It's symptomatic of the times, I suppose, that two of the most interesting personalities in advertising aren't even from it. One of those is Robert Lou" /> The search is on for advertising's new stars <b>By Richard Morga</b><br clear="none"/><br clear="none"/>It's symptomatic of the times, I suppose, that two of the most interesting personalities in advertising aren't even from it. One of those is Robert Lou
It's symptomatic of the times, I suppose, that two of the most interesting personalities in advertising aren't even from it. One of those is Robert Lou" />
It's symptomatic of the times, I suppose, that two of the most interesting personalities in advertising aren't even from it. One of those is Robert Lou" />

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The search is on for advertising's new stars By Richard Morga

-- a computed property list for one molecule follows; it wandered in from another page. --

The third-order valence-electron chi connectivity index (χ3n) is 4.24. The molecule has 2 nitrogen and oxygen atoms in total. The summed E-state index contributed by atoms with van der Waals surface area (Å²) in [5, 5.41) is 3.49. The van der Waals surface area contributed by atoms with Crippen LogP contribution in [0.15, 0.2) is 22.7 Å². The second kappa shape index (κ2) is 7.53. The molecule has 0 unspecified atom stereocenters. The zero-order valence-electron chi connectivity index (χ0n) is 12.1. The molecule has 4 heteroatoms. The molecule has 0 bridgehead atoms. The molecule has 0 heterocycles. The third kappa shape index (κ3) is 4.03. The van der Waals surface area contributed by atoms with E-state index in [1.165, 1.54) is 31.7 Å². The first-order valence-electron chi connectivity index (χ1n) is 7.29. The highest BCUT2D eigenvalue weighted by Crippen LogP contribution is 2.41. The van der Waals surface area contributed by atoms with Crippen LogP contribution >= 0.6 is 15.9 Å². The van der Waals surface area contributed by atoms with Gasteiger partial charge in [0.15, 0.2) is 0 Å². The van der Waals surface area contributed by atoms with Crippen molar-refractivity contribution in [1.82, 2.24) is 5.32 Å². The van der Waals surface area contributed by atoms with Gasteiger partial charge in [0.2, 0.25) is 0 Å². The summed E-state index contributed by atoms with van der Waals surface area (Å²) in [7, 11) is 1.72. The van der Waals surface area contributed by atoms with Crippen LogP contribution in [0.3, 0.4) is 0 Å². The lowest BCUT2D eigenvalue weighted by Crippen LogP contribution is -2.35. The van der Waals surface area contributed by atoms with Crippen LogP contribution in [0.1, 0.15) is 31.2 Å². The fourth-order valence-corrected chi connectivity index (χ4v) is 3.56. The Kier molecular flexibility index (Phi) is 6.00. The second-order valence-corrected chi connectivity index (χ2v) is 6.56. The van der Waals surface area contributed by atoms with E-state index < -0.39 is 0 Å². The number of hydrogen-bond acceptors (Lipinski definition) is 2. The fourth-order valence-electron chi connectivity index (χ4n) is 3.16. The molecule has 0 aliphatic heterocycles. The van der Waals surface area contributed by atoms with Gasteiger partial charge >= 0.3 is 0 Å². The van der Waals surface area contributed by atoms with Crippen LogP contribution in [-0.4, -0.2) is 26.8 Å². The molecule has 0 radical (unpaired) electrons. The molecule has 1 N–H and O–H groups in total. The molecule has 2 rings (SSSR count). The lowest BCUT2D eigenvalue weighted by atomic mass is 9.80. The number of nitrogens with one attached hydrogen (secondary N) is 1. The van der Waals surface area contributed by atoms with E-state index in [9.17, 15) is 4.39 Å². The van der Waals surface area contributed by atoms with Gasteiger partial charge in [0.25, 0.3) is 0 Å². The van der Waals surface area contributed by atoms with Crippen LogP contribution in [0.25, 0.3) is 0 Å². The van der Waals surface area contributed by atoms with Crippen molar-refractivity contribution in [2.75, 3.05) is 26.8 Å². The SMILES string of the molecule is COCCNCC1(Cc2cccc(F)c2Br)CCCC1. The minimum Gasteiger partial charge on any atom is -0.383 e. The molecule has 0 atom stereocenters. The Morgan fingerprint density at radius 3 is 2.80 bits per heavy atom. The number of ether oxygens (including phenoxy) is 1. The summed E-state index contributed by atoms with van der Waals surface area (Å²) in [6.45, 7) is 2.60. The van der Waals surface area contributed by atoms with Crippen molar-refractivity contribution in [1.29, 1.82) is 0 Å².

It's symptomatic of the times, I suppose, that two of the most interesting personalities in advertising aren't even from it. One of those is Robert Lou

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That’s not to say Madison Avenue is completely bereft of personality, though the business does seem to harbor fewer and fewer characters. Some egos remain outsized, sure. But their ability to command interest seems to have contracted with the advertising economy. A lot of this makes sense: Self-preservation is more motivating than self-aggrandizement; flamboyance isn’t nearly as compelling these days as creativity.

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